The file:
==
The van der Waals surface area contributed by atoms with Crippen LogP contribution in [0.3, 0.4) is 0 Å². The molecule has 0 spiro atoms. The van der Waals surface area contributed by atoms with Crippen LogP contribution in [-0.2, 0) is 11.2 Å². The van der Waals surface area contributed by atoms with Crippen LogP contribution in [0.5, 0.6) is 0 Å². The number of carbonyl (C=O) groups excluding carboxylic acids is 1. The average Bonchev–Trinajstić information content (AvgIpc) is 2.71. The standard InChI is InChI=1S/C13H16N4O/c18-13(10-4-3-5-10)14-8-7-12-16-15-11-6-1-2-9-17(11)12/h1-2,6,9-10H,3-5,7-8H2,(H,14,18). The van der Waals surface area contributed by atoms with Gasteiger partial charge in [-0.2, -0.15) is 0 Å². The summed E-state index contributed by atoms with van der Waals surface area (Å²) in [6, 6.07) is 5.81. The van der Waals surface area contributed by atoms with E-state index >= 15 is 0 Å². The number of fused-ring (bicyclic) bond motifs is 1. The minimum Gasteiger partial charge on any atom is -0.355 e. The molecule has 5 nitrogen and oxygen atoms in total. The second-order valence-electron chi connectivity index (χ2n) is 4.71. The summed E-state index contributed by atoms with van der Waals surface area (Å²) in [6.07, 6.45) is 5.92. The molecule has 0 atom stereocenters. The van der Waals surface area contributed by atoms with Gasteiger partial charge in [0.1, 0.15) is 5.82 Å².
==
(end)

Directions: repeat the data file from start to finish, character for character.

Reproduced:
The van der Waals surface area contributed by atoms with Crippen LogP contribution in [0.3, 0.4) is 0 Å². The molecule has 0 spiro atoms. The van der Waals surface area contributed by atoms with Crippen LogP contribution in [-0.2, 0) is 11.2 Å². The van der Waals surface area contributed by atoms with Crippen LogP contribution in [0.5, 0.6) is 0 Å². The number of carbonyl (C=O) groups excluding carboxylic acids is 1. The average Bonchev–Trinajstić information content (AvgIpc) is 2.71. The standard InChI is InChI=1S/C13H16N4O/c18-13(10-4-3-5-10)14-8-7-12-16-15-11-6-1-2-9-17(11)12/h1-2,6,9-10H,3-5,7-8H2,(H,14,18). The van der Waals surface area contributed by atoms with Gasteiger partial charge in [-0.2, -0.15) is 0 Å². The summed E-state index contributed by atoms with van der Waals surface area (Å²) in [6, 6.07) is 5.81. The van der Waals surface area contributed by atoms with E-state index >= 15 is 0 Å². The number of fused-ring (bicyclic) bond motifs is 1. The minimum Gasteiger partial charge on any atom is -0.355 e. The molecule has 5 nitrogen and oxygen atoms in total. The second-order valence-electron chi connectivity index (χ2n) is 4.71. The summed E-state index contributed by atoms with van der Waals surface area (Å²) in [6.07, 6.45) is 5.92. The molecule has 0 atom stereocenters. The van der Waals surface area contributed by atoms with Gasteiger partial charge in [0.1, 0.15) is 5.82 Å².